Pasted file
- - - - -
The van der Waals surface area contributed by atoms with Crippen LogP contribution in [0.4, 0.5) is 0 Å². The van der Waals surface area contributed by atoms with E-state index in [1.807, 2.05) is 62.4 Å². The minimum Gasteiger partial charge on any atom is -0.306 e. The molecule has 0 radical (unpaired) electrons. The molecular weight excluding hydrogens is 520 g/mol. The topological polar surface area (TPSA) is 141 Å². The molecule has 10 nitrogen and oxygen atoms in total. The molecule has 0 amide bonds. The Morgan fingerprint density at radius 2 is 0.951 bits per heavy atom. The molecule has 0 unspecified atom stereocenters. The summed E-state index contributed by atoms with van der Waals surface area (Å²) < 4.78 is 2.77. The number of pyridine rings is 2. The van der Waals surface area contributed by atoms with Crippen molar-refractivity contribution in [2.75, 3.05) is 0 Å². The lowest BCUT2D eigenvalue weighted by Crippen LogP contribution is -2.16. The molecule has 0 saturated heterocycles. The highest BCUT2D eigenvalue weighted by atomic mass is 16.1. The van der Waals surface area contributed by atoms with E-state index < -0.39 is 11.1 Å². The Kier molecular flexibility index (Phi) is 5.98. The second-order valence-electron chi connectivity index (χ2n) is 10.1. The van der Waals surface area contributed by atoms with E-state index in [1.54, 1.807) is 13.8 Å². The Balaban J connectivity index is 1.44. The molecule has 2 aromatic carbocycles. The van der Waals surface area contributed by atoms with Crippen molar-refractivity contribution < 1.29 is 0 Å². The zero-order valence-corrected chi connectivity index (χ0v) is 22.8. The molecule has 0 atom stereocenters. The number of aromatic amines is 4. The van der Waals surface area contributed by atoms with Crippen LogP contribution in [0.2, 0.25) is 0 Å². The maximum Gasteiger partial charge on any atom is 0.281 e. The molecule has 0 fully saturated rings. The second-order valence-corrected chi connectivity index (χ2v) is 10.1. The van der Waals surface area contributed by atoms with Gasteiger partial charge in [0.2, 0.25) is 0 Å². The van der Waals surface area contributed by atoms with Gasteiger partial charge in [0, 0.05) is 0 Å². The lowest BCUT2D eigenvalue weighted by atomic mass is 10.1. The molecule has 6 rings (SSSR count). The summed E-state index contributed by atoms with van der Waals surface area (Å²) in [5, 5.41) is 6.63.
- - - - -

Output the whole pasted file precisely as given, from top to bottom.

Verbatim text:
The van der Waals surface area contributed by atoms with Crippen LogP contribution in [0.4, 0.5) is 0 Å². The van der Waals surface area contributed by atoms with E-state index in [1.807, 2.05) is 62.4 Å². The minimum Gasteiger partial charge on any atom is -0.306 e. The molecule has 0 radical (unpaired) electrons. The molecular weight excluding hydrogens is 520 g/mol. The topological polar surface area (TPSA) is 141 Å². The molecule has 10 nitrogen and oxygen atoms in total. The molecule has 0 amide bonds. The Morgan fingerprint density at radius 2 is 0.951 bits per heavy atom. The molecule has 0 unspecified atom stereocenters. The summed E-state index contributed by atoms with van der Waals surface area (Å²) < 4.78 is 2.77. The number of pyridine rings is 2. The van der Waals surface area contributed by atoms with Crippen molar-refractivity contribution in [2.75, 3.05) is 0 Å². The lowest BCUT2D eigenvalue weighted by Crippen LogP contribution is -2.16. The molecule has 0 saturated heterocycles. The highest BCUT2D eigenvalue weighted by atomic mass is 16.1. The van der Waals surface area contributed by atoms with E-state index < -0.39 is 11.1 Å². The Kier molecular flexibility index (Phi) is 5.98. The second-order valence-electron chi connectivity index (χ2n) is 10.1. The van der Waals surface area contributed by atoms with E-state index in [1.54, 1.807) is 13.8 Å². The Balaban J connectivity index is 1.44. The molecule has 2 aromatic carbocycles. The van der Waals surface area contributed by atoms with Crippen molar-refractivity contribution < 1.29 is 0 Å². The zero-order valence-corrected chi connectivity index (χ0v) is 22.8. The molecule has 0 atom stereocenters. The number of aromatic amines is 4. The van der Waals surface area contributed by atoms with Crippen LogP contribution in [0.2, 0.25) is 0 Å². The maximum Gasteiger partial charge on any atom is 0.281 e. The molecule has 0 fully saturated rings. The second-order valence-corrected chi connectivity index (χ2v) is 10.1. The van der Waals surface area contributed by atoms with Gasteiger partial charge in [0.2, 0.25) is 0 Å². The van der Waals surface area contributed by atoms with Gasteiger partial charge in [0, 0.05) is 0 Å². The lowest BCUT2D eigenvalue weighted by atomic mass is 10.1. The molecule has 6 rings (SSSR count). The summed E-state index contributed by atoms with van der Waals surface area (Å²) in [5, 5.41) is 6.63.